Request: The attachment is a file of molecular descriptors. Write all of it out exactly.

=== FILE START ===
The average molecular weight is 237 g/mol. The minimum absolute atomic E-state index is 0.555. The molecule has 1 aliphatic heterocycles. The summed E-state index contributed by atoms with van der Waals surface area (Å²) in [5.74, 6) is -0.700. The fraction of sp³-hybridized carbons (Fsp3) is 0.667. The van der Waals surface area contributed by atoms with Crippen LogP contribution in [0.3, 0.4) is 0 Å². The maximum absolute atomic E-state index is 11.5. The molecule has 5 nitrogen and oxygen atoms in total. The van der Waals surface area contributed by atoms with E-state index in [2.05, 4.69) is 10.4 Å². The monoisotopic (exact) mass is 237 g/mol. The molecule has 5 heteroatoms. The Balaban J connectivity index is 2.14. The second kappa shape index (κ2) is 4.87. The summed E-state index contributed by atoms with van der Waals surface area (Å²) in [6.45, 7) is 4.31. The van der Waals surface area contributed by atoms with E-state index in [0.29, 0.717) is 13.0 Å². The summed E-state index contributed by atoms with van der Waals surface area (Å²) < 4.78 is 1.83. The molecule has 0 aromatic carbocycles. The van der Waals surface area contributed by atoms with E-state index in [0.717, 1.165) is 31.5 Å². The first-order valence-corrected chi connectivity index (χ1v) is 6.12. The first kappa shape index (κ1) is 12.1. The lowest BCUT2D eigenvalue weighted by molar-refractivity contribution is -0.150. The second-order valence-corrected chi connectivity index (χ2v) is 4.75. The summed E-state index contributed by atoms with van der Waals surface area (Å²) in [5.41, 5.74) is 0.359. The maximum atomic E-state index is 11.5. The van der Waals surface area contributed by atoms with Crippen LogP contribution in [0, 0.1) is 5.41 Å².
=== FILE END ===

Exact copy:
The average molecular weight is 237 g/mol. The minimum absolute atomic E-state index is 0.555. The molecule has 1 aliphatic heterocycles. The summed E-state index contributed by atoms with van der Waals surface area (Å²) in [5.74, 6) is -0.700. The fraction of sp³-hybridized carbons (Fsp3) is 0.667. The van der Waals surface area contributed by atoms with Crippen LogP contribution in [0.3, 0.4) is 0 Å². The maximum absolute atomic E-state index is 11.5. The molecule has 5 nitrogen and oxygen atoms in total. The van der Waals surface area contributed by atoms with E-state index in [2.05, 4.69) is 10.4 Å². The monoisotopic (exact) mass is 237 g/mol. The molecule has 5 heteroatoms. The Balaban J connectivity index is 2.14. The second kappa shape index (κ2) is 4.87. The summed E-state index contributed by atoms with van der Waals surface area (Å²) in [6.45, 7) is 4.31. The van der Waals surface area contributed by atoms with E-state index in [0.29, 0.717) is 13.0 Å². The summed E-state index contributed by atoms with van der Waals surface area (Å²) < 4.78 is 1.83. The molecule has 0 aromatic carbocycles. The van der Waals surface area contributed by atoms with E-state index in [0.717, 1.165) is 31.5 Å². The first-order valence-corrected chi connectivity index (χ1v) is 6.12. The first kappa shape index (κ1) is 12.1. The lowest BCUT2D eigenvalue weighted by molar-refractivity contribution is -0.150. The second-order valence-corrected chi connectivity index (χ2v) is 4.75. The summed E-state index contributed by atoms with van der Waals surface area (Å²) in [5.41, 5.74) is 0.359. The maximum atomic E-state index is 11.5. The van der Waals surface area contributed by atoms with Crippen LogP contribution in [0, 0.1) is 5.41 Å².